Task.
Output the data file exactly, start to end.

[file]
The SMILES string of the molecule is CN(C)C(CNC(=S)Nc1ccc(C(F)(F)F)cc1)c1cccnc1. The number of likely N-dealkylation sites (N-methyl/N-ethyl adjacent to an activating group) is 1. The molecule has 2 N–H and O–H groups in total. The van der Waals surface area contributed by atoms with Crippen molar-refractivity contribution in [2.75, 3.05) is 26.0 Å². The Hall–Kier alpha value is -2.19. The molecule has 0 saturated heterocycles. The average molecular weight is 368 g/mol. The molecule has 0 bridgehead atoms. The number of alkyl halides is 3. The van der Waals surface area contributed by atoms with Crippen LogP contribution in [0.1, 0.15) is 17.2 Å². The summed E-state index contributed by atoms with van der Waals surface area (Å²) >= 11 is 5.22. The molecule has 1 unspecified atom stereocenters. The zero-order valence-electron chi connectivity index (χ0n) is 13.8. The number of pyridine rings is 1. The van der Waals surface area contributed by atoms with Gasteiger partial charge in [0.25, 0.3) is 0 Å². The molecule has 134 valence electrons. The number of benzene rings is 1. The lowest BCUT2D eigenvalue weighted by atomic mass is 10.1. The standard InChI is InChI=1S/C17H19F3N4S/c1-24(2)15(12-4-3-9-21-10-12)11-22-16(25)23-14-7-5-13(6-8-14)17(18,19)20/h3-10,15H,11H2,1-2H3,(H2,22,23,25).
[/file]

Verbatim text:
The SMILES string of the molecule is CN(C)C(CNC(=S)Nc1ccc(C(F)(F)F)cc1)c1cccnc1. The number of likely N-dealkylation sites (N-methyl/N-ethyl adjacent to an activating group) is 1. The molecule has 2 N–H and O–H groups in total. The van der Waals surface area contributed by atoms with Crippen molar-refractivity contribution in [2.75, 3.05) is 26.0 Å². The Hall–Kier alpha value is -2.19. The molecule has 0 saturated heterocycles. The average molecular weight is 368 g/mol. The molecule has 0 bridgehead atoms. The number of alkyl halides is 3. The van der Waals surface area contributed by atoms with Crippen LogP contribution in [0.1, 0.15) is 17.2 Å². The summed E-state index contributed by atoms with van der Waals surface area (Å²) >= 11 is 5.22. The molecule has 1 unspecified atom stereocenters. The zero-order valence-electron chi connectivity index (χ0n) is 13.8. The number of pyridine rings is 1. The van der Waals surface area contributed by atoms with Gasteiger partial charge in [0.25, 0.3) is 0 Å². The molecule has 134 valence electrons. The number of benzene rings is 1. The lowest BCUT2D eigenvalue weighted by atomic mass is 10.1. The standard InChI is InChI=1S/C17H19F3N4S/c1-24(2)15(12-4-3-9-21-10-12)11-22-16(25)23-14-7-5-13(6-8-14)17(18,19)20/h3-10,15H,11H2,1-2H3,(H2,22,23,25).